U.S. Secretary of Labor Hilda Solis spoke to a crowd of Langley Park-area workers who said that although job training has opened up new opportunities for them, the market remains tough.
Solis participated in a May 30 roundtable at Casa of Maryland’s office and training center in Langley Park, where she spoke to workers who have gone through training and information sessions offered by Casa.
Casa, a nonprofit agency founded in 1985, works across the state with low-income and immigrant communities to provide a variety of services including instruction in English as a second language and job placement. Each year, the organization helps thousands find work and increasingly the organization has worked to provide skill training and longer-lasting jobs, said Tona Cravioto, who administers Casa’s vocational training program.
“We don’t think there is anything wrong with being a day laborer,” he said. “Education is tied 100 percent to better jobs, better salaries, better opportunities.”
The training offered by the agency was what drew Solis to Casa’s facility, she said.
“I wanted to see what makes this place go,” Solis said.
Solis spoke with about two dozen workers in both English and Spanish, took questions and responded to them in both languages. Topics included the job market and of the peril of working on unsafe job sites.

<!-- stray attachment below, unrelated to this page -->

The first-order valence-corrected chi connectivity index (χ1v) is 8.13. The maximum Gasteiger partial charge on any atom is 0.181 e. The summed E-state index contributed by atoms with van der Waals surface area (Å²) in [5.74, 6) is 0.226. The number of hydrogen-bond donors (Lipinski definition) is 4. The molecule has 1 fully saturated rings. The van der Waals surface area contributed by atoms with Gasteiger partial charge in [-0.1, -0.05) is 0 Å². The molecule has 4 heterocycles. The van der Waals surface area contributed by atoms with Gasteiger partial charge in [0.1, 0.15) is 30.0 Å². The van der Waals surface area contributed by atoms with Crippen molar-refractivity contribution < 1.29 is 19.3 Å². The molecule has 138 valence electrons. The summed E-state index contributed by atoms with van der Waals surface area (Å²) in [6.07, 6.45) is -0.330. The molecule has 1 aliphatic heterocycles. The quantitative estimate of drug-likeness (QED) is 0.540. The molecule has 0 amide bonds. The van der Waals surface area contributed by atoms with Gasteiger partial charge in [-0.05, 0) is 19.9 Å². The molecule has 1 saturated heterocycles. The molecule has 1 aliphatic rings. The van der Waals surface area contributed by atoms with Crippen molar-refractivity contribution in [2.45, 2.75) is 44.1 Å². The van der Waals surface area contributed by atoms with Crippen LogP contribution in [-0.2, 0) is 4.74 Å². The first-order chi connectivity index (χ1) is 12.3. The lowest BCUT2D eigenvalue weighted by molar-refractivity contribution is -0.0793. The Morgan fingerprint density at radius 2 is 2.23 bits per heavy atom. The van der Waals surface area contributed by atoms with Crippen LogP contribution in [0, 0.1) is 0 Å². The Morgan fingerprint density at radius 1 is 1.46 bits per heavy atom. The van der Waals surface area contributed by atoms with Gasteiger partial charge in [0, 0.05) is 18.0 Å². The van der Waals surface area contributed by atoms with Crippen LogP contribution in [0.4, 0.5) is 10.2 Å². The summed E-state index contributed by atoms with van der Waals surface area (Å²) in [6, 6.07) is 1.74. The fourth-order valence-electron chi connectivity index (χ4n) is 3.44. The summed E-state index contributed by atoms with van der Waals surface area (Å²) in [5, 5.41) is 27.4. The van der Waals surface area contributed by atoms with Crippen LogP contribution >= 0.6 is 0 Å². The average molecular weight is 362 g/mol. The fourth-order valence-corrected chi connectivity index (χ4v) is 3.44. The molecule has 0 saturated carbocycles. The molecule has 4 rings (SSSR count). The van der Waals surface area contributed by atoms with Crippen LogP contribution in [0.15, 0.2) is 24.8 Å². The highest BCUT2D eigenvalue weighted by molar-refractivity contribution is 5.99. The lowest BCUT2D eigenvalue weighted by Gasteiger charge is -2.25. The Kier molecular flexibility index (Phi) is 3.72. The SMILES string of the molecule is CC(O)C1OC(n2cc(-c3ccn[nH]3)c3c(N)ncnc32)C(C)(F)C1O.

Solis stressed her department and Occupational Safety and Health Administration, in particular, were committed to insuring that all workers, regardless of immigration status, were entitled to a safe workplace.
“Our federal government protects all workers,” Solis said. “They can’t take advantage of this community, not just here but across the country.”
Solis praised Casa programs and those at community colleges and other institutions that offer training and skills to workers to make them more attractive in the job market. Courses at the center are heavily discounted and cost about $100 on average, Cravioto said.
Pedro Munoz, a Hyattsville resident who had a seat at the roundtable, said his life has changed since gaining a certificate in building maintenance engineering, which allows him to work on or supervise a variety of building improvements ranging from tiling to dry walling. Munoz began a three-month intensive course to get the certificate in late 2010, he said. After working as a carpenter in the day, he would go to Casa and for three hours every weekday night for hands-on lessons. Since gaining his certificate, the 45-year-old has launched his own maintenance business, Tower Ideas.
Now self-employed and working on jobs across the region, the married father of twin 14-year-olds said the long days were worth it.
“I have more money in my pocket, I have more money for my family,” said Munoz, who originally is from Mexico.
Almost half of the workers gathered said they still were looking for jobs even after taking training.
Fabien Nguekam, 66, of Hyattsville said he gained certificates in security work and building maintenance engineering through Casa, but remains out of work since losing a job at a Rockville furniture store in April.
The need for more jobs, however, was present on Solis’ mind, she said.
“One of the first things I hear every day is ‘jobs, more jobs,’” Solis said. “They’re coming back slowly, but they’re coming back.”